Shin Godzilla, the first new Japanese Godzilla film in twelve years, stomped into the record books as Japan’s top moneymaking live-action film of 2016, and the highest grossing Godzilla film ever, but it practically snuck into American theaters last week, staking out one or two showings a day in urban multiplexes with practically no advertising and no advance screenings. American audiences sought it out and sold out showings nonetheless, inspiring stateside distributor Funimation to expand its release to more screens and showtimes.
What makes this all the more surprising is that it’s counter to everything we associate with a classic Godzilla movie. And I don’t mean the inevitable shift from suitmation (the man in a suit stomping through elaborate miniature cityscapes) to motion capture and CGI. The third Japanese reboot of the series opens with an echo of the original 1954 Godzilla, on the mystery of an abandoned boat in open water, but otherwise it wipes the slate clean and treats this as the first ever encounter with a giant creature on a tear through Tokyo. Not what you expect from a film whose title translates roughly to New Godzilla—according to the film’s executive producer Akihiro Yamauchi, “Shin” can stand for “new,” “true,” and “god”—and alternately has been called Godzilla Resurgence by Toho. As far as this film is concerned, it isn’t a return. This is first contact.
But that’s not what makes it so unusual. The spectacle is there, with Godzilla evolving from a massive wormlike sea creature crawling through Tokyo to the more dinosaur-like lizard king in the first act, sprouting legs and arms and spiny dorsal fins that, eventually, shoot laser beams powered by its atomic-fusion heart. But this film is more invested in how the government responds to the crisis. More to the point, it is about how government actually works.
It is, to put it simply, unlike any other Godzilla film made before. This is to say, it is a film that reflects the culture of its time, just as the original 1954 Godzilla reflected its own culture. Born in the wake of Hiroshima and America’s nuclear tests in the Pacific, Godzilla entered the international scene as an avenging devil rising from the radioactive ashes of the atomic age. It was a metaphor that Japanese audiences understood all too well. But there was also another, more immediate inspiration: the Bikini Atoll atomic tests, and the Japanese fishing boat Daigo Fukuryu Maru, which drifted into contaminated waters in early 1954. The crew was exposed to nuclear fallout and suffered severe burns and radiation sickness. The opening scenes of Godzilla evoke the event directly. For American audiences, it’s an eerie prologue, but for Japanese audiences, it played upon very real fears and set the tone for a dark nuclear parable in a solemn key. Director Ishiro Honda (a former assistant to Akira Kurosawa) renders Tokyo in the manner of a neorealist film rather than a splashy spectacle, and Godzilla’s devastating rampage and radioactive breath leave behind thousands of casualties and a city aflame, recalling nothing less than the bombings of Hiroshima and Nagasaki. Victory comes at a terrible cost, by way of a weapon so horrible it kills everything within its reach. You can’t miss the nuclear parable, though the Americanized version that played stateside tried hard to play it down.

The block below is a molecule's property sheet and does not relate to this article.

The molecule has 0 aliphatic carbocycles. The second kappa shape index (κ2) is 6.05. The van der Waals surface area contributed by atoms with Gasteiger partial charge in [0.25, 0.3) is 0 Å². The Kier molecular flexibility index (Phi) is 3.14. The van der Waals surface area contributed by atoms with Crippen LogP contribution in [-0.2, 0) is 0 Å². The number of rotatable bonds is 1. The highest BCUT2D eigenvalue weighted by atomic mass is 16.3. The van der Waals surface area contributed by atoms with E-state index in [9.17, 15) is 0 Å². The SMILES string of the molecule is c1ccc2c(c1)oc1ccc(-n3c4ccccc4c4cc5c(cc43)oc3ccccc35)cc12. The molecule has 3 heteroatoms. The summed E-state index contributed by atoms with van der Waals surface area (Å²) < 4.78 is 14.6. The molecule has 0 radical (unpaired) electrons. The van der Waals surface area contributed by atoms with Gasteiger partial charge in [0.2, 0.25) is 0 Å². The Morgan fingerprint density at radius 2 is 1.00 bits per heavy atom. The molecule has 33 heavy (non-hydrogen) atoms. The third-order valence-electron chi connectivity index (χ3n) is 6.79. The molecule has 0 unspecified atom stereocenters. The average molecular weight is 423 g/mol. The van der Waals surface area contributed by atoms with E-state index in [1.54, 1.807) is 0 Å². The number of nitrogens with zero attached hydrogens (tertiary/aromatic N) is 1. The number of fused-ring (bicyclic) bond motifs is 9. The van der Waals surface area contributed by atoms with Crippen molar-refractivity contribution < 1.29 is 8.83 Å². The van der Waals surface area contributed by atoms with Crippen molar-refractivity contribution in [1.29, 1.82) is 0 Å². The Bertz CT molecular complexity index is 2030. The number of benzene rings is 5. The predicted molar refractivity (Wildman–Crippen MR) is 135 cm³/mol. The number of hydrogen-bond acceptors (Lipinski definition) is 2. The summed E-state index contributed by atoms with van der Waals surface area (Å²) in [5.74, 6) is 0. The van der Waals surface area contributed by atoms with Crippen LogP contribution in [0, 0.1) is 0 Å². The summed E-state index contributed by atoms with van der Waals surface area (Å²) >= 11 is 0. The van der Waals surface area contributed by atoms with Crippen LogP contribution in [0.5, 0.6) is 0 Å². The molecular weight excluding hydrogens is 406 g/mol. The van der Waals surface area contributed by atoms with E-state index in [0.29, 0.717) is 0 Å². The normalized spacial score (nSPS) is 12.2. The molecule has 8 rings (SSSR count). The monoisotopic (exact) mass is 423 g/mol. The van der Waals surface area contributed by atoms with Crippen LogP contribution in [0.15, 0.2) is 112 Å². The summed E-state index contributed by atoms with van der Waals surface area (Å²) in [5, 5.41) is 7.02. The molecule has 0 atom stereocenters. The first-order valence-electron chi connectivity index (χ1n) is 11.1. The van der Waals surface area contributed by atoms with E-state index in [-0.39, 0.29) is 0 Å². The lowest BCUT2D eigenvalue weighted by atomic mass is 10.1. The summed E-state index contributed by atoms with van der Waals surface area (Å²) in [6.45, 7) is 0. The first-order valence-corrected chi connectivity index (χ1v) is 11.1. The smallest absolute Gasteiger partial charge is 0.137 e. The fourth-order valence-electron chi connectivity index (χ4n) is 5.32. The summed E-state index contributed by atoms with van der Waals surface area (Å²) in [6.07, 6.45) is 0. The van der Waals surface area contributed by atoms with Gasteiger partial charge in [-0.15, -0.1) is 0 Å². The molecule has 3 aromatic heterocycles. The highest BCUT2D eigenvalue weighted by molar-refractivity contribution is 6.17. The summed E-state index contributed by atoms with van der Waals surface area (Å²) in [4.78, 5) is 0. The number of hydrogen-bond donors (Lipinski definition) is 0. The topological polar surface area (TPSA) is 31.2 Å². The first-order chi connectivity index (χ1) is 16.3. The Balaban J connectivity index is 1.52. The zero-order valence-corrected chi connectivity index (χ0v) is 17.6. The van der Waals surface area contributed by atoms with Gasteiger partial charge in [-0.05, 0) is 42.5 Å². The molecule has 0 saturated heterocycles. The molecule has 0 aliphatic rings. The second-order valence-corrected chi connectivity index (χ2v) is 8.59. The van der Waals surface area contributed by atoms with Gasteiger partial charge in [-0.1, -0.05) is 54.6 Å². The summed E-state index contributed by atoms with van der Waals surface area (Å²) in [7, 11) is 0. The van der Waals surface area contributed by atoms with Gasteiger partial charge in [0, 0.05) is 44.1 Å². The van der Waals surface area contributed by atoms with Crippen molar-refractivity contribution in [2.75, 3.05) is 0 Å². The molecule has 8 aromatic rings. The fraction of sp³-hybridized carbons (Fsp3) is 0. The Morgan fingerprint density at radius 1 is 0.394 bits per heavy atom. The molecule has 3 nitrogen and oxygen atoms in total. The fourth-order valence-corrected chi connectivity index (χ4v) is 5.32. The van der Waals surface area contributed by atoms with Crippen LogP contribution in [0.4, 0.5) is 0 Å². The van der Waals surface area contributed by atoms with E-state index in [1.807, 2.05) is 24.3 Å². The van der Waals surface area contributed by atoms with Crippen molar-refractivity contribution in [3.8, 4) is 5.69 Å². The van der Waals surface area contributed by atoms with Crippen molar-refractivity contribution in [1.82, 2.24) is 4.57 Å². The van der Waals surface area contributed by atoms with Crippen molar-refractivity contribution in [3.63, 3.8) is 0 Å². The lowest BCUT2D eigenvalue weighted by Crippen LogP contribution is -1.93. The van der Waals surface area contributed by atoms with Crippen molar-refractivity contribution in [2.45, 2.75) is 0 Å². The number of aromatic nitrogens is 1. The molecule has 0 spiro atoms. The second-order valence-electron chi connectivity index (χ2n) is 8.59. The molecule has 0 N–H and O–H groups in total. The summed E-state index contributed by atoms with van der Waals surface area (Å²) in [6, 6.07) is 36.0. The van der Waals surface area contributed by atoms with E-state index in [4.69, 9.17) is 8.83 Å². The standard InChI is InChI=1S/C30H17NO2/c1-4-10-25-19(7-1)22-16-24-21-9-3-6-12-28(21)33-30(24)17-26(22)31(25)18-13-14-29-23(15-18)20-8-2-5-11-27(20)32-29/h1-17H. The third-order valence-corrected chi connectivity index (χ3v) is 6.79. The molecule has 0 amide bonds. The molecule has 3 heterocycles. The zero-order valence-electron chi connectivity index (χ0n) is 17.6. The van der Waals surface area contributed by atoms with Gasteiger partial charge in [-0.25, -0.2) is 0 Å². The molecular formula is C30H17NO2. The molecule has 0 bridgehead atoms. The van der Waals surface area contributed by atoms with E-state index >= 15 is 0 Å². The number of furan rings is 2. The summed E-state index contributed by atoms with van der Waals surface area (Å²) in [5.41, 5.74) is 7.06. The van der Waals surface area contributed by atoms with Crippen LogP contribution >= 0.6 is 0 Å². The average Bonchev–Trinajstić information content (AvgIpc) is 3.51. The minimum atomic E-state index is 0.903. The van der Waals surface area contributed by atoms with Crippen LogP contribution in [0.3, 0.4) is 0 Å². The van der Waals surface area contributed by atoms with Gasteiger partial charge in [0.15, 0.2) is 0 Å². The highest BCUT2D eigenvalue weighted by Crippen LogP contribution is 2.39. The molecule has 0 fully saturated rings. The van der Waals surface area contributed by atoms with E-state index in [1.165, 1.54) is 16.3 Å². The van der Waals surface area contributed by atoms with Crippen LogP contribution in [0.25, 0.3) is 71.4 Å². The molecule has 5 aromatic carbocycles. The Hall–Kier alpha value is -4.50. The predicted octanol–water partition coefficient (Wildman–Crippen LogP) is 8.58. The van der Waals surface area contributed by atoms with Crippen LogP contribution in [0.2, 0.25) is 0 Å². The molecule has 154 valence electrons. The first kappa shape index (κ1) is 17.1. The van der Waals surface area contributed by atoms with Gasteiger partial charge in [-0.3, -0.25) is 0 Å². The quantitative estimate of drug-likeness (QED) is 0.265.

While Godzilla was born as a devastating force majeure, his transformation began early on. The films went color and emphasized the spectacle over the darkness; soon enough the rampaging monster was Tokyo’s savior, defender of Earth from alien invaders and robot doppelgangers, and superstar player in mad monster parties and giant-creature turf wars. Perhaps it better expressed the shift from Japan’s post-war struggle of rebuilding and redefining itself to the prosperity of the sixties, which saw a booming economic growth and the beginning of Japan as an electronics and technology powerhouse.
Or maybe it was the inevitable evolution of a popular series embraced by kids and merchandized into a cottage industry. Regardless, the first wave of Godzilla films, called the Showa series, ended with The Terror of Mechagodzilla (1975), a film featuring a giant mechanical Robotzilla, alien invaders who look like refugees from a low-budget Planet of the Apes knock-off, mad scientists, and spies. Apparently embarrassed over his slide from modern atomic Golem with mythic dimensions to star of campy monster-mash fantasies, Godzilla took a temporary retirement and waded back into the sea for a ten-year hibernation.